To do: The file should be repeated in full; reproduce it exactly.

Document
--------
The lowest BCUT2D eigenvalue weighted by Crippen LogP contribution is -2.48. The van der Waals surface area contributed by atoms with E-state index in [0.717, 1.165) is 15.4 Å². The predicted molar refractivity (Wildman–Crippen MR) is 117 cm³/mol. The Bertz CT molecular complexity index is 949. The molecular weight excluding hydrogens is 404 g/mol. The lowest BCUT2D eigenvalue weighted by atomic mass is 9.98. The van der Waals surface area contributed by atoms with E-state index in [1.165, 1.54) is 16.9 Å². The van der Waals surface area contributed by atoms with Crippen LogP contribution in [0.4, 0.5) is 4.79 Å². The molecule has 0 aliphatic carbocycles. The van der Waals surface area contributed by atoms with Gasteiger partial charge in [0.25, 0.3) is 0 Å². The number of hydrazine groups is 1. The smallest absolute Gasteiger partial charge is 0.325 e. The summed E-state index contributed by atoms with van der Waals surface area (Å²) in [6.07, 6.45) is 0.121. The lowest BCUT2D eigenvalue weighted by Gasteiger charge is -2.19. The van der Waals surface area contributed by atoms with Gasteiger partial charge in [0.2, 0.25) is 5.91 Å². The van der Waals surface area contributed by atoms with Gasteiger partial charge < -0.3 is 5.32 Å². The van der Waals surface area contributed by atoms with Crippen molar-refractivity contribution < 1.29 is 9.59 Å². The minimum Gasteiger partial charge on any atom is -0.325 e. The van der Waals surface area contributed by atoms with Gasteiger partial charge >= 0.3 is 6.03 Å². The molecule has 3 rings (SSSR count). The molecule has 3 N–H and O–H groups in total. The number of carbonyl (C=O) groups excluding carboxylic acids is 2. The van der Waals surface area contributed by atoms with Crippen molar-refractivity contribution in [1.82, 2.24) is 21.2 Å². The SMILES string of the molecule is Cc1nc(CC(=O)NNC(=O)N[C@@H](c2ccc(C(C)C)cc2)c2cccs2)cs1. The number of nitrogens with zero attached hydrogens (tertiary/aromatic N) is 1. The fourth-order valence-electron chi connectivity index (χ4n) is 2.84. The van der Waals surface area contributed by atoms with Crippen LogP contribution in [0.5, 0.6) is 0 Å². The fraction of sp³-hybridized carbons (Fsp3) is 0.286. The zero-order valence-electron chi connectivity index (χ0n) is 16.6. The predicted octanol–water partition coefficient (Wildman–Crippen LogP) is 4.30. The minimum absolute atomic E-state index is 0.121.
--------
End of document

The lowest BCUT2D eigenvalue weighted by Crippen LogP contribution is -2.48. The van der Waals surface area contributed by atoms with E-state index in [0.717, 1.165) is 15.4 Å². The predicted molar refractivity (Wildman–Crippen MR) is 117 cm³/mol. The Bertz CT molecular complexity index is 949. The molecular weight excluding hydrogens is 404 g/mol. The lowest BCUT2D eigenvalue weighted by atomic mass is 9.98. The van der Waals surface area contributed by atoms with E-state index in [1.165, 1.54) is 16.9 Å². The van der Waals surface area contributed by atoms with Crippen LogP contribution in [0.4, 0.5) is 4.79 Å². The molecule has 0 aliphatic carbocycles. The van der Waals surface area contributed by atoms with Gasteiger partial charge in [0.25, 0.3) is 0 Å². The number of hydrazine groups is 1. The smallest absolute Gasteiger partial charge is 0.325 e. The summed E-state index contributed by atoms with van der Waals surface area (Å²) in [6.07, 6.45) is 0.121. The lowest BCUT2D eigenvalue weighted by Gasteiger charge is -2.19. The van der Waals surface area contributed by atoms with Gasteiger partial charge in [0.2, 0.25) is 5.91 Å². The van der Waals surface area contributed by atoms with Gasteiger partial charge < -0.3 is 5.32 Å². The van der Waals surface area contributed by atoms with Crippen molar-refractivity contribution < 1.29 is 9.59 Å². The minimum Gasteiger partial charge on any atom is -0.325 e. The van der Waals surface area contributed by atoms with Gasteiger partial charge >= 0.3 is 6.03 Å². The molecule has 3 rings (SSSR count). The molecule has 3 N–H and O–H groups in total. The number of carbonyl (C=O) groups excluding carboxylic acids is 2. The van der Waals surface area contributed by atoms with Crippen molar-refractivity contribution in [1.82, 2.24) is 21.2 Å². The SMILES string of the molecule is Cc1nc(CC(=O)NNC(=O)N[C@@H](c2ccc(C(C)C)cc2)c2cccs2)cs1. The number of nitrogens with zero attached hydrogens (tertiary/aromatic N) is 1. The fourth-order valence-electron chi connectivity index (χ4n) is 2.84. The van der Waals surface area contributed by atoms with Crippen LogP contribution in [0.5, 0.6) is 0 Å². The fraction of sp³-hybridized carbons (Fsp3) is 0.286. The zero-order valence-electron chi connectivity index (χ0n) is 16.6. The predicted octanol–water partition coefficient (Wildman–Crippen LogP) is 4.30. The minimum absolute atomic E-state index is 0.121.